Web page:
I don’t think I’d be good at the job I’m interviewing for

A reader writes:

How can I stop myself from focusing on the aspects of a job I know I won’t be good at?

The organization has contacted me for an interview, which means they think I’m qualified. But I’m scared they’re going to smell my fear — fear that they’re interviewing someone for a public-facing position who really would prefer hiding in a back room and being behind the scenes.

There are many detail-oriented parts of the job that I know I’d be good at, like proofreading documents, doing social media, and putting together promotional materials like flyers and newsletters. It’s just the reception and customer service part that I’m scared of. I wouldn’t really say I’m a people person. I’m pretty introverted, and though no one would say I’m unfriendly or sour, I’m afraid I’m just not a front desk personality. I also become short-circuited if too many things are going on at once — I prefer to work at my own pace.

I keep trying to tell myself that I would probably be okay with these aspects of the job once I’m trained and I’ve gotten used to those duties, but then I tell myself, “No! You’d suck at it!”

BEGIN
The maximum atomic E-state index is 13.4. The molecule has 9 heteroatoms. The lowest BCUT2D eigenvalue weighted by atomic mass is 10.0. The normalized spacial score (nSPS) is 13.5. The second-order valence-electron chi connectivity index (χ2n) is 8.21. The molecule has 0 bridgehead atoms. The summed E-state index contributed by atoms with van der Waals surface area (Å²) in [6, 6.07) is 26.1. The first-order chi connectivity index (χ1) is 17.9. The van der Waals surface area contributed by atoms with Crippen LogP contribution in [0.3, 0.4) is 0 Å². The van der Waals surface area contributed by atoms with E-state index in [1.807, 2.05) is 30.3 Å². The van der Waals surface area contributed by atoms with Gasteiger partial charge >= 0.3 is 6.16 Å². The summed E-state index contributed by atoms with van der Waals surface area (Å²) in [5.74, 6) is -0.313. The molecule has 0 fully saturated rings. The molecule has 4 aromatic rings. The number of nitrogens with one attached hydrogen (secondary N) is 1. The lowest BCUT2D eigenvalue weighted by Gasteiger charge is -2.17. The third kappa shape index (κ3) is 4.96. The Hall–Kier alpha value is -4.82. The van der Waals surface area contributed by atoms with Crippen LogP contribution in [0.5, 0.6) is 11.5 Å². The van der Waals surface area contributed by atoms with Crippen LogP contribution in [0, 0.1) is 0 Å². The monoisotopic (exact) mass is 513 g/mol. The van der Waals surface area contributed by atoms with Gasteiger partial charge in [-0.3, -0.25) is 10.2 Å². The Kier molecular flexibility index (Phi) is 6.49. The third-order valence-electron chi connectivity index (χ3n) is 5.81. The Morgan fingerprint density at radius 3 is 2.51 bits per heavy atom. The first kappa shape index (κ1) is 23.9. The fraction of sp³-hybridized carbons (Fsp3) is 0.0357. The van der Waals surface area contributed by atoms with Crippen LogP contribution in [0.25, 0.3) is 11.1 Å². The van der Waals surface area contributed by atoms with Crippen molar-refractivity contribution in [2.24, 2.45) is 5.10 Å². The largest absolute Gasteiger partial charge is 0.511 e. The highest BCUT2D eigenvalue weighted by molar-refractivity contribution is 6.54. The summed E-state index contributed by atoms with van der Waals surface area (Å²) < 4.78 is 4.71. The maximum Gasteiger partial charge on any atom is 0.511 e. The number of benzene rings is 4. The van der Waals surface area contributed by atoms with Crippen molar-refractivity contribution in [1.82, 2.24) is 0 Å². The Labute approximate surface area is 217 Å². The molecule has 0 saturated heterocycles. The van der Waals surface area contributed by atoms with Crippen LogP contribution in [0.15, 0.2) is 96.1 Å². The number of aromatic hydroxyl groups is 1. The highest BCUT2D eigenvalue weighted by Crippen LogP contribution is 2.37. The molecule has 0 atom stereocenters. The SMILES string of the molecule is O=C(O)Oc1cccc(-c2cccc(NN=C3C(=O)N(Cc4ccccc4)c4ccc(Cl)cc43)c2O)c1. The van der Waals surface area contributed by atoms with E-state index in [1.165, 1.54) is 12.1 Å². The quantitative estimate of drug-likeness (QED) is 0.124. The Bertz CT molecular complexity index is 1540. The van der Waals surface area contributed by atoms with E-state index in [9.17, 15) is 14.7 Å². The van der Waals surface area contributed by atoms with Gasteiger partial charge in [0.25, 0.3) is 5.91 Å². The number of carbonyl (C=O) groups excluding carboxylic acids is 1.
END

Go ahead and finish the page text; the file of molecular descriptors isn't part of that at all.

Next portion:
Does it sound like I really shouldn’t be trying to do this type of work considering my temperament? But there is no perfect job, and this has a good salary range and is in a library, and I have a library background. I feel like I can’t afford to sabotage myself.

I answer this question over at Inc. today, where I’m revisiting letters that have been buried in the archives here from years ago (and sometimes updating/expanding my answers to them). You can read it here.

{ 64 comments… read them below }

  1. Amber Rose*

    This is one of those times where you go into the interview and ask how busy the reception desk usually gets. I also hate reception duties, and it’s basically a major piece of my job right now, but I get by because realistically we get next to nobody at the door and the phones don’t ring that much.

    Even for stuff you think you’d suck at, there are tolerance levels. Figure out what yours are and go from there.

    1. Cherries in the Snow*

      I agree with this. Part of it may be my upbringing/current situation, but I don’t have a lot of luxury in turning down jobs that aren’t perfect, and I’ve historically had to do a lot of jobs that weren’t my preference or where I had to perform in ways that weren’t my strong suit. However, there’s also some stuff I don’t even apply for (like waitressing or call centres), because I KNOW I would be too miserable to function. You have to find for yourself where that line lies.

      1. Anon for this*